Trade unions demanded further assurances on jobs, investment and future production in the UK after the European steel merger agreement between India’s Tata Steel and Germany’s ThyssenKrupp.
Tata, which has entered into a memorandum of understanding with a view to merging its European steel business, employs 6,000 people in Wales, including almost 4,000 at Port Talbot.
“The devil will be in the detail,” said Roy Rickhuss, general secretary of the Community union.
“As a priority, we will be pressing Tata to demonstrate their long-term commitment to steelmaking in the UK by confirming they will invest in the reline of Port Talbot’s Blast Furnace No.5.”
In addition to the large Port Talbot site, one of only two integrated steelworks in the UK that produce the metal from raw materials, Tata also runs a number of smaller plants in Britain.
The new merger will mean a review of support functions such as IT and human resources, but most of those are no longer in the UK. Unions have been told that there will be no asset closures or cuts in production capacity in Britain.
Greg Clark, the UK business secretary, said ministers had been working behind the scenes with the unions to secure a sustainable future for the business.
“Today’s agreement between Tata Steel and ThyssenKrupp is an important next step in establishing their shared ambition for Port Talbot as a world-class steel manufacturer, with a focus on quality, technology and innovation,” he said.
Mr Rickhuss also demanded reassurances that the ThyssenKrupp pension liabilities would be ringfenced so that British steelworkers did not end up funding German pensions. Tata cleared an important hurdle by agreeing with UK regulators to hive off a pension scheme for its British business last month.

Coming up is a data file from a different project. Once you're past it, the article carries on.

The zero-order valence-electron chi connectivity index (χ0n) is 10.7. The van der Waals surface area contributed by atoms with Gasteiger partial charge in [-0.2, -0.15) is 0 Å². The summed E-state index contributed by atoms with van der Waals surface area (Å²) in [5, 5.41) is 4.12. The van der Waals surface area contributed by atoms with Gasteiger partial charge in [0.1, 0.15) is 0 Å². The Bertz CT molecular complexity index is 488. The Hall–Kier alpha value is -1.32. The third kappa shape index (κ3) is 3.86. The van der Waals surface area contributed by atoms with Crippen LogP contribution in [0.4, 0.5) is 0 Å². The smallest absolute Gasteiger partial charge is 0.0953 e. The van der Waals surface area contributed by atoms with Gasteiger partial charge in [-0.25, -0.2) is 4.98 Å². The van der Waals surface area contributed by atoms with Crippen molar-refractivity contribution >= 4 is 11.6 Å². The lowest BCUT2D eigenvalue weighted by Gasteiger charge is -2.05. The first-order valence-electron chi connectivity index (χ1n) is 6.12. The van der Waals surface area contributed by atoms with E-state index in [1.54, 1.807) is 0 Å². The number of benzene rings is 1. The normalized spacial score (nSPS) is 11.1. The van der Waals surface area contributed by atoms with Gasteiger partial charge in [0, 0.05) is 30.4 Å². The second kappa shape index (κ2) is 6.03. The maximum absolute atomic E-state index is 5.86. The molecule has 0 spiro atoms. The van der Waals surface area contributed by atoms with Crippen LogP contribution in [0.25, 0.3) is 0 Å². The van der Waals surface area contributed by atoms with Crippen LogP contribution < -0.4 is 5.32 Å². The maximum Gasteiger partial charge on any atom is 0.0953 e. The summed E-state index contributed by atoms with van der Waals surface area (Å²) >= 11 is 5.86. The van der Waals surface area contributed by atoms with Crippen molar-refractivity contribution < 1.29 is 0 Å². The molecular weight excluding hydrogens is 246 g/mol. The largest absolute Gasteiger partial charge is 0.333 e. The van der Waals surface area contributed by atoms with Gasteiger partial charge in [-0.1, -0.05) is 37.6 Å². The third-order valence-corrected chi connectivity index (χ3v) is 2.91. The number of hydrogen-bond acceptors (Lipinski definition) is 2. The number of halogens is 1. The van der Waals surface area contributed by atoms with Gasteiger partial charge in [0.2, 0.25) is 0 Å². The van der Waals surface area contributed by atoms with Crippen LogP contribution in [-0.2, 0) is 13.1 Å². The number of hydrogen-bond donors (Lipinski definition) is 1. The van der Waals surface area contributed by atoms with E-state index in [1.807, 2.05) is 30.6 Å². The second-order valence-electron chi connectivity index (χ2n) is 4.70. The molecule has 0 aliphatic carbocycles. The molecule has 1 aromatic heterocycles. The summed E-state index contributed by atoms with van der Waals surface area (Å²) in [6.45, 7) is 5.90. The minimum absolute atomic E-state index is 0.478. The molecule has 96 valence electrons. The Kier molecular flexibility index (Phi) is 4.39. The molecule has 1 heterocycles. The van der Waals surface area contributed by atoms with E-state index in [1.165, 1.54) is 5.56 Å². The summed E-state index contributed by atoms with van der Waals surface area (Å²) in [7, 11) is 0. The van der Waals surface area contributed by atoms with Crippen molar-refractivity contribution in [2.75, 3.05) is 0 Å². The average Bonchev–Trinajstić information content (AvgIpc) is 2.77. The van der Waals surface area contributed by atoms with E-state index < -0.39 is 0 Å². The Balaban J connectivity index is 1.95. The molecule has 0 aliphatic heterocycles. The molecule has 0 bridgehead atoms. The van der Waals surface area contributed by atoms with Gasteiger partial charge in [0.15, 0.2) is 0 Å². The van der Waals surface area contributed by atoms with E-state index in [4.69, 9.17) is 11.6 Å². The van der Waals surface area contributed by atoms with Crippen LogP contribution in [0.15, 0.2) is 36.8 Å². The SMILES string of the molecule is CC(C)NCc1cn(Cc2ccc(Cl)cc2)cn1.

Its workers had earlier this year voted to accept the fund’s closure in exchange for a rescue package.
The Community leader said he recognised the industrial logic of the partnership, but said he would seek an urgent meeting with Tata to discuss its intentions.
Tata Steel’s original decision to close or sell the business in the spring of 2016 plunged Downing Street into panic. David Cameron, the then prime minister, was fearful that he would be blamed for the decline of one of Britain’s great historic industries under his watch at Number 10.
Ministers spent weeks trying to come up with radical solutions to save the business, including a rewriting of pension law, for the steel industry alone, to make it more appetising to possible bidders. By the time of the EU referendum in late June 2016, the management had been persuaded to abandon the fire sale.
Stephen Kinnock, the Labour MP for Aberavon, which includes Port Talbot, said he welcomed the agreement “in principle” because it offered a clear long-term commitment to the future of Port Talbot.
Mr Kinnock said the works had already been through an “incredibly tough and painful restructuring” in recent years.
“These are early days and it is also important to strike a note of caution. In February Tata Steel committed to investing £1bn, to maintaining the blast furnaces, and to averting compulsory early redundancies,” he said.
“Those commitments must be honoured, and I will be seeking assurances from the company that they are in no way affected by today’s news,” he added. “True to form, government ministers [are] still all talk and warm words, but we shall continue to press them for action.”